Understanding Onsets of Rainfall in Southern Africa using Temporal Probabilistic Modelling

D. Cheruiyot (Kenya) and I.O. Osunmakinde (S. Africa)


Rainfall, Environment, Food Security, Statistical and Temporal Probabilistic Models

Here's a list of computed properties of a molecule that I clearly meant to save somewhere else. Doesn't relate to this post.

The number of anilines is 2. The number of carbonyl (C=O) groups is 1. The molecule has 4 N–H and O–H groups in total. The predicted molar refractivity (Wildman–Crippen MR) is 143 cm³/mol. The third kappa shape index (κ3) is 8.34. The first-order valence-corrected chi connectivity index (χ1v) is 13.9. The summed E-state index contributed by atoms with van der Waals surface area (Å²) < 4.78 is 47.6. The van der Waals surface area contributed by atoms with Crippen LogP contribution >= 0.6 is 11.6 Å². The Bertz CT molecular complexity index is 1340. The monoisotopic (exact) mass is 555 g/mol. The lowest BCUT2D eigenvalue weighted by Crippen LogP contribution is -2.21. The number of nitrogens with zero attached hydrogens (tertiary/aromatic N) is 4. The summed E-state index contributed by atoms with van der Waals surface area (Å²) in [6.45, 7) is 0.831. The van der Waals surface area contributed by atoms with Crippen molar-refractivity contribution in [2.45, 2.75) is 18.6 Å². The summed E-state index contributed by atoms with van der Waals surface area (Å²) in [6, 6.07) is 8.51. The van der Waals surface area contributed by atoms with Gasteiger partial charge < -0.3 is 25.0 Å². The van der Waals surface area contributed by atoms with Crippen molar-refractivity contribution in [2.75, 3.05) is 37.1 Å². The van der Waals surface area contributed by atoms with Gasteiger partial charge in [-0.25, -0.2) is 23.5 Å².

Recent studies have developed many approaches to learn onset of rainfall with the help of highly skilled domain experts. This research investigates an alternative approach to automatically evolve the hidden temporal distribution of onset of rainfall directly from multivariate time series (MTS) data in the absence of domain experts. Temporal probabilistic modelling of the emergent situation awareness (ESA) is proposed to reveal hidden variability and dependencies over time for the onset of rainfall. Several weather parameters such as sea surface temperature, 700hPa wind anomalies, and climate indices such as El-NiƱo/Southern Oscillation (ENSO), etc. are analysed using the ESA technology to evolve model of temporal dependencies among these parameters. The target parameter, onset of rainfall is meant to reveal the degrees of beliefs for false, early, normal, late or failed state. Using rainfall observations from Botswana, this work has shown that three month lead time of Southern Oscillation Index (SOI); geopotential height anomalies at 500hpa level and wind anomalies at 700 hpa parameters are better indicators for the onset of summer rains in Southern Africa. Our experimental results give promising insights to approaches to sustainable food security, water conservation and early warning systems in Southern Africa.

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